Knowing all this it was no surprise that soon after the Shrikrishna committee report was released Attorney General K.K. Venugopal, arguing for the central government, produced it before the Supreme Court as evidence of the trustworthiness of Aadhaar. The committee’s recommendations had served their purpose. The court was, however, clear in its refusal to accept the report in favour of Aadhaar simply stating, ‘I do not think that it is required’. And that brings us to the report itself because—despite its being unsurprisingly exploited in favour of Aadhaar at the apex court—the report will play a key role in shaping the upcoming privacy and data protection legislation in India. In that capacity too the bill can do better; there is hope in this regard, though, because the Shrikrishna committee report is only a draft. But there is rarely a guarantee than a draft can only ever get better.
The Shrikrishna Committee draft privacy bill
All is not bad in the draft bill, though. As we pour over select parts of it you can read through the report yourself—a pdf was made publicly available for download around the end of last month. Having been based on the Europe Union’s General Data Protection Regulation (GDPR) model and having taken several cues from privacy watchdogs, the bill lays a strong foundation for how data ought to be handled between the user and a private company or the government, whoever decides to collect said user’s data. This is the sheep’s clothing, the good stuff. The wolf wearing it comes in the form of broad exceptions that provide innumerable ways to circumvent the clauses protecting the privacy of a user.
As Mozilla’s chairperson Mitchell Baker noted, ‘This draft bill is a strong start, but to truly protect the privacy of all Indians, we can’t afford loopholes such as the bill’s broad exceptions for government use of data and data localization requirements.’ Particularly strong are the requirements for consent and processing. The bill ensures explicit consent rather than implicit consent (which Facebook etc. have been so fond of since it does not require the user to visually accept something before being subject to it) and sets down more descriptive requirements for processing (see scan below or p. 11 if you are reading along), doing better than Europe’s GDPR in the process, which is commendable. The ‘norm’ is data protection laws is that the clauses governments or firms should abide by circle around the end user whose data is being used or collected; that is precisely why this website, although hosted in the US, carries a consent form for using passive cookies because users in the EU visit it too.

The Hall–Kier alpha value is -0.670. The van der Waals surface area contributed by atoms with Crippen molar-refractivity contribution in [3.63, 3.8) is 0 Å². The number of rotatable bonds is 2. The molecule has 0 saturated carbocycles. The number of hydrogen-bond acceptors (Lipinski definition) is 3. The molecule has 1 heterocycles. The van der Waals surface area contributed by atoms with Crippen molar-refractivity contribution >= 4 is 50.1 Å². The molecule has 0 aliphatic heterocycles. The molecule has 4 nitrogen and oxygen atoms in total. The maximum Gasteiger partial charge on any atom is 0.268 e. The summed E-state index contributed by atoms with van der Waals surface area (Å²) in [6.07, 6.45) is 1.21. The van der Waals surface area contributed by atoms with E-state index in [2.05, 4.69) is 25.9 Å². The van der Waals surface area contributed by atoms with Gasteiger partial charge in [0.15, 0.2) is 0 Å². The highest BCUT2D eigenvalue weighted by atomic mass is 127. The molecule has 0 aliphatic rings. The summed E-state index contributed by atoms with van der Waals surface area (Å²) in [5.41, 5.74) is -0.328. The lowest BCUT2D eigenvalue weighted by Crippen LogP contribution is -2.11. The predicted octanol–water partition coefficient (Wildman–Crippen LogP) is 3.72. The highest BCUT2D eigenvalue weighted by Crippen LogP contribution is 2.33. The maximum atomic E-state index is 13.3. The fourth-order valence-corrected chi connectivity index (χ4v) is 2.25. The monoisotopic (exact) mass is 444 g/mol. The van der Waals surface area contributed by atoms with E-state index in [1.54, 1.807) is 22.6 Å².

Additionally, as is the norm in such laws, the regulation applies to Indians’ data wherever it may be processed. The bill is also progressive in how it defines sensitivity of data. Particularly, in section 106, biometric identification, Aadhaar, religious preferences, sexual orientation, political choices and such are all classified as sensitive data and may not be processed unless permitted by law. How exactly the law can bend this rule to permit processing is hard to tell but that is only the first of many doors open to interpretation and exploitation by data fiduciaries.